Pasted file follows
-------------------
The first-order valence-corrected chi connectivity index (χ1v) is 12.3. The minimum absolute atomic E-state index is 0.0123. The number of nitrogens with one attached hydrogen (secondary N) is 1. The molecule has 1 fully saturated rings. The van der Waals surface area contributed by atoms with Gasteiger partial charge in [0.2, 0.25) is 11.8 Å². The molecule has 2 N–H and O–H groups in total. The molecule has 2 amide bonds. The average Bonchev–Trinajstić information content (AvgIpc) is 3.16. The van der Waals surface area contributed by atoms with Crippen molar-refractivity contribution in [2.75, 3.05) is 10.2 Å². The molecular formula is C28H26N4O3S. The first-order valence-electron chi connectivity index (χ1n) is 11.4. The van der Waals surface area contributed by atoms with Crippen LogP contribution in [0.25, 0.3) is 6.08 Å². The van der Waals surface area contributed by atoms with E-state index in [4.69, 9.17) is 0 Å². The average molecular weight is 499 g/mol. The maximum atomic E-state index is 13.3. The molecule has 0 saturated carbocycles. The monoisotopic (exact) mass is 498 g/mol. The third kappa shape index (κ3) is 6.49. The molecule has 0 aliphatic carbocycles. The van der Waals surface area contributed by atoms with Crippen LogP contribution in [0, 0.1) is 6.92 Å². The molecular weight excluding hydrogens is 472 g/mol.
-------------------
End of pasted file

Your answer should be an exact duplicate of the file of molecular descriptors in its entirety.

The first-order valence-corrected chi connectivity index (χ1v) is 12.3. The minimum absolute atomic E-state index is 0.0123. The number of nitrogens with one attached hydrogen (secondary N) is 1. The molecule has 1 fully saturated rings. The van der Waals surface area contributed by atoms with Gasteiger partial charge in [0.2, 0.25) is 11.8 Å². The molecule has 2 N–H and O–H groups in total. The molecule has 2 amide bonds. The average Bonchev–Trinajstić information content (AvgIpc) is 3.16. The van der Waals surface area contributed by atoms with Crippen molar-refractivity contribution in [2.75, 3.05) is 10.2 Å². The molecular formula is C28H26N4O3S. The first-order valence-electron chi connectivity index (χ1n) is 11.4. The van der Waals surface area contributed by atoms with Crippen LogP contribution in [0.25, 0.3) is 6.08 Å². The van der Waals surface area contributed by atoms with E-state index in [4.69, 9.17) is 0 Å². The average molecular weight is 499 g/mol. The maximum atomic E-state index is 13.3. The molecule has 0 saturated carbocycles. The monoisotopic (exact) mass is 498 g/mol. The third kappa shape index (κ3) is 6.49. The molecule has 0 aliphatic carbocycles. The van der Waals surface area contributed by atoms with Crippen LogP contribution in [0, 0.1) is 6.92 Å². The molecular weight excluding hydrogens is 472 g/mol.